The doctor who got death threats after trying to save the life of Neda Agha-Soltan, the young woman who became the symbol of the anti-government protests in Iran in 2009.
The Gaze of the Gazelle by Arash Hejazi has appeared this week in the Book Bench Section of the New Yorker, under In the News: A New Psycho, Boozy Books:
“In his new memoir, Arash Hejazi recalls the moment Neda Agha-Soltan was shot, during Iran’s Green Movement protests—as he stood next to her.”
Arash Hejazi smokes hand-rolled cigarettes, which he keeps in a silver case. He speaks a considered, professorial English, idiosyncratic only because of his Iranian accent. Despite having endured much since the summer of 2009, he exudes the guileless energy of a very young man (he is 37).
You may not have heard Hejazi’s name before, but it’s likely that you already know something of his story. During the Green Movement protests that swept across Iran in the summer of 2009, Hejazi was standing next to a young woman when she was shot. He bent over her prostrate body as she lay dying, in an unsuccessful attempt to save her life. A video of those events was posted online and soon became international news: images of Hejazi and the tragic girl were transmitted into hundreds of millions of living rooms. That girl was Neda Agha-Soltan, and she became a symbol of a new Iranian generation, their dream of freedom, and the brutal suppression of that dream.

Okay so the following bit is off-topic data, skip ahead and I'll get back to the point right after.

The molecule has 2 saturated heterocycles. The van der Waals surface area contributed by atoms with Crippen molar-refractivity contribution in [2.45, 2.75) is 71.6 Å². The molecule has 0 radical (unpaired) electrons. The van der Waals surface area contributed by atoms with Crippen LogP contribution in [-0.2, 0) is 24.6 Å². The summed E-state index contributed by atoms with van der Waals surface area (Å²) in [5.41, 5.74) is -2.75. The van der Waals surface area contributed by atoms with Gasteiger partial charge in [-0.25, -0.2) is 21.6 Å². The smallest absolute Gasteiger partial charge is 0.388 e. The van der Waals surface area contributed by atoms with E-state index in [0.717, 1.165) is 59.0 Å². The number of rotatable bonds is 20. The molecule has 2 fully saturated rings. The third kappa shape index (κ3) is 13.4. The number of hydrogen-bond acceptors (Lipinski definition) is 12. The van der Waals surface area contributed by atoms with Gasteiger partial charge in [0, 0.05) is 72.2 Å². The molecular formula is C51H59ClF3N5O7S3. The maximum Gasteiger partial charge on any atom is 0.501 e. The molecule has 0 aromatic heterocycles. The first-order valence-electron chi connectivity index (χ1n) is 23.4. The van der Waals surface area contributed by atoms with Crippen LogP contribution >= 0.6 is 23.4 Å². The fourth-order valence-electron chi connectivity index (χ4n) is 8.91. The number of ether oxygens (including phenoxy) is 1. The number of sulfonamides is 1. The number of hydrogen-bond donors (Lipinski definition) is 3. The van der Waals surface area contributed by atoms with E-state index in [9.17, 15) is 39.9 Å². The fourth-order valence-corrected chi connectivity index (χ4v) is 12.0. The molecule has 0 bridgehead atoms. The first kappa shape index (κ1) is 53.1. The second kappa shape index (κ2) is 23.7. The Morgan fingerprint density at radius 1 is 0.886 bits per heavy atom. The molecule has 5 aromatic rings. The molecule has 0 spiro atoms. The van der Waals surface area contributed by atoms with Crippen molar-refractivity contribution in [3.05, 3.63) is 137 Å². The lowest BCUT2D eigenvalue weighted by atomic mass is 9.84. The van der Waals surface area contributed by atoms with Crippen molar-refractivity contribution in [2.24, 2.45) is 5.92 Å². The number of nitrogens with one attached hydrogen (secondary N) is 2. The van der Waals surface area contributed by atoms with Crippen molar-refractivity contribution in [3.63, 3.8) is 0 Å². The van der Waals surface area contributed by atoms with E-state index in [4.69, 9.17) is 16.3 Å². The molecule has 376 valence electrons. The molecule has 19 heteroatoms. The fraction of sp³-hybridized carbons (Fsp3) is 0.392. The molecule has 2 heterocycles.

The violent death of Neda Agha-Soltan is perhaps the most watched in history. The astonishing video which depicts her murder shocked the world when it emerged during the protests following Iran’s 2009 presidential elections. Neda, and thousands more like her, believed that the published result which indicated a clear and unprecedented victory for Mahmoud Ahmadinejad was a consequence of flagrant electoral fraud. She was shot dead at point blank range by a Basiji, a member of the Iranian regime’s voluntary militia, on a crowded street during a peaceful protest. The Basiji’s tactic on that day was to scatter clusters of demonstrators by shooting one individual in each cluster. Arash Hejazi is the man who can be seen in that video wearing a white shirt and blue jeans. He is fruitlessly attempting to prevent the transfusion of Neda’s blood from inside her chest onto the Tehran pavement.
Here are the three different covers of the Gaze of the Gazelle in different languages. The English version (left), the German (Middle), and the Italian Edition (Right).
The differences as well as the similarities in these covers are striking!